It was 10 a.m. on a normal day in the life of an Afghan working woman. The journalist Maryam Mehtar, 24, said she had already that morning been harassed or assaulted at least five times: in the bus to work, on the street waiting for the bus, by a man who grabbed her buttocks, by another man who asked how much she charged and by a young boy who said she had a “pretty vulva.”
Finally in the relative safety of her own office, she opened her computer to read the Facebook offer from one of her colleagues to deflower her.
Emboldened by the uprising of women in America and Europe against sexual harassment, a few particularly courageous Afghan women are speaking out, too, in the face of a problem long just accepted as commonplace and unsolvable.
“Most of my friends are silent,” said Ms. Mehtar, who works for the Afghan news agency Sarienews. “They think if they talk everyone will blame them, and they’re right.”
Ms. Mehtar is one of the few Afghan women willing to name and shame her abusers, something most are afraid to do — and not just because of fear of public humiliation.
When women speak up, they take a big risk, said Shaharzad Akbar, 30, who works as an adviser to President Ashraf Ghani and says she was sexually assaulted when she was an intern early in her career. “In Afghanistan, women can’t say they faced sexual harassment. If a woman shares someone’s identity, he will kill her or kill her family. We can never accuse men, especially high-ranking men, without great risk.”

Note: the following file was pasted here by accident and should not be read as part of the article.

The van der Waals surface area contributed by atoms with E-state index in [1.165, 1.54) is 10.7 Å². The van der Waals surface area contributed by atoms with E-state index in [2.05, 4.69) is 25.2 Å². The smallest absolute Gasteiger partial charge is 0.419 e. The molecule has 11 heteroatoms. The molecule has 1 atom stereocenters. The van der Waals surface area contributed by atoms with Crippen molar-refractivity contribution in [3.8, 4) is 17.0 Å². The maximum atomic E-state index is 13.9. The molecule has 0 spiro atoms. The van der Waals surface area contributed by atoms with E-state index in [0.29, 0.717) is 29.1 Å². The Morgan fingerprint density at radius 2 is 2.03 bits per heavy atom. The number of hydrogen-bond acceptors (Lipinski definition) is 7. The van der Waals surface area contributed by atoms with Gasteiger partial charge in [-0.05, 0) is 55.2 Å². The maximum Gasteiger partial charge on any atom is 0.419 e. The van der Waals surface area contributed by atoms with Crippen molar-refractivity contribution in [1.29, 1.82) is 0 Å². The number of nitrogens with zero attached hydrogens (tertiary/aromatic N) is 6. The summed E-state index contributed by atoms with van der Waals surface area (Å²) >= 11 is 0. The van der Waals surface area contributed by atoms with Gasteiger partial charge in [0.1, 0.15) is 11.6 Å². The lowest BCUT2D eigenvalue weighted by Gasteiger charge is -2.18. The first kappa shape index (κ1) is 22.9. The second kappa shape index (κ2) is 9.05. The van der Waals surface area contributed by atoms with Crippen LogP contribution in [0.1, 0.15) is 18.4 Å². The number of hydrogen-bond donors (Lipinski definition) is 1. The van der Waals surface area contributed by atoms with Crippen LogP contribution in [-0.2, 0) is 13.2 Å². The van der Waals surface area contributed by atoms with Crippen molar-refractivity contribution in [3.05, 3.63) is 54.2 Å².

They fear not only the vengeance of the abusers, but sometimes even that of their own families, Ms. Akbar and others said.
Zubaida, 26, was a police officer whose superior groped her breasts and demanded sex. She quit her job, but does not dare give her own full name or her abuser’s. “If I said his name, definitely he would kill me or one of my family members,” she said. Worse, if it became public, she said she would fear that her own family members might carry out an honor killing against her.
Even rape victims are sometimes killed by their own relatives, who believe the shame attached to rape is worse than the suffering of the rape victim.
“In Afghanistan, we are both the victim and the criminal,” Zubaida said. “I can’t even tell my own family that I quit because of sexual harassment. Western women are so lucky.”
One 31-year-old woman, who feared that she and her children could be killed if her name were used, had returned to Afghanistan after years of living in Iran. She had done well in school there, and as an educated woman she quickly found work, first in a provincial government office in Ghazni Province.